What if this is the end of the Eucharist?

So, what happens to the church if this is the end of the Eucharist?

Right now we lie in a very uncertain time. Very much thought is directed towards to a mythical time – “after this current crisis is over”. There is a deep desire to get back to normal that exists in both our spoken discourse and our deepest longings. And yet, that notion of getting back to normal is undermined by the oft repeated assertions that things are never going to be the same again. Politicians talk of developing a “new normal” which is a euphemism for “things are never going to go back to what you used to have”.

This is a tough time for the churches. Buildings are closed to the public and different denominations have different rules as to whether even the clergy can enter them to pray. The Eucharist cannot be publicly celebrated in person to person settings. This has unleashed a whole load of creativity as people have shifted their attention to nourishing the church in both online and offline ways.

The depth of this creativity is incredible and isn’t to be underestimated.

Conservative institutions survive and flourish because of their ability to embrace radical change. (Paradoxically, radical institutions often struggle because of their inherent conservatism).

The church has continued to exist through so many generations because of its ability to change. The basic idea – that human beings can know life in all its fullness by orienting their lives around the life, teaching, death and resurrection of Jesus Christ doesn’t change but the means by which the church conveys this idea has changed through the centuries and is changing all the time.

Many Christians would express the view that the way in which the church has been expressing itself probably can’t survive in many places but far fewer would believe that this means that Christianity will die out.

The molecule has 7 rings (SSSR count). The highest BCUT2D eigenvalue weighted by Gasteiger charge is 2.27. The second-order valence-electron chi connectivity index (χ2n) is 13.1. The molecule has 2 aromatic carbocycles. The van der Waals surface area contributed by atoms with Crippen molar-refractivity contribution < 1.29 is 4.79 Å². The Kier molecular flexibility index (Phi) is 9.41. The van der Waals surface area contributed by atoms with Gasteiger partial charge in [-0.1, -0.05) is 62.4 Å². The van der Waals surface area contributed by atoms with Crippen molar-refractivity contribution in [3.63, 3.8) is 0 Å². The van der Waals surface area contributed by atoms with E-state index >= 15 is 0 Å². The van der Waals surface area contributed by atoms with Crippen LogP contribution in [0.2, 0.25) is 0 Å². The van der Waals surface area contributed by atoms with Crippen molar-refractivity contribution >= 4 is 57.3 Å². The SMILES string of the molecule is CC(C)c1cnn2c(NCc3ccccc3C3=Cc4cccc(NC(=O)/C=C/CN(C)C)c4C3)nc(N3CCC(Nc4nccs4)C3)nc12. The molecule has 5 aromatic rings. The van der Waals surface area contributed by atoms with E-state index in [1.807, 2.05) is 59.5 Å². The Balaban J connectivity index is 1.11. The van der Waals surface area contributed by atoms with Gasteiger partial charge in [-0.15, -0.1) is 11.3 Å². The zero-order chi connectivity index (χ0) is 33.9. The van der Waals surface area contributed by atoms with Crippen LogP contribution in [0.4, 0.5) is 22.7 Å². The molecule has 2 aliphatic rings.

The current Covid-19 crisis does form a particular challenge and is hastening change in a way that no-one expected or predicted.

Theologically, the question that is in my mind is the question of whether this is the end of the Eucharist. Or more specifically, how might my own small corner of the Christian faith survive if the Eucharist can no longer be at the centre of All That We Do.

The idea that the Eucharist might be drawing to an end is almost inconceivable to most people in the church. And yet, types and shadows have their ending as we all know deep down. And we’ve all sung about a time “Lord, when sacraments shall cease” that we “may be one with all your church above”.

Well, sacraments are not quite ceased but not that far away from it either. Clergy have been unable to give the last rites in person in a time of pandemic when to do so would be to bring risk to self and society. Confirmations are not happening. In person confession isn’t possible in most circumstances. Social distancing the sacrament of reconciliation does have its troubles – no-one wants to shout their sins at a priest from 2 metres distance. Marriages can’t happen in church and are severely restricted anywhere else. Ordinations have been postponed. Baptisms are only to be done in extremis. And the online Eucharists, whether from kitchen basilicas or isolated altars in church buildings look both deeply familiar and deeply unfamiliar at the same time.

Much energy has gone into the questions raised by the Eucharist at this time and I expect that to continue but there are deep, deep questions about the other sacramental signs too.

For me, the gathering of a community is intrinsic to the Eucharist and we are all learning rapidly and unexpectedly what is intrinsic to the way we express our faith. Some of the subconscious things are coming to light and we realise when they do so that not everyone’s subconscious presumptions are the same. This is hardly surprising but no less unsettling for so being.

Not for the first time I find myself turning to Dom Gregory Dix’s famous piece about the Eucharist.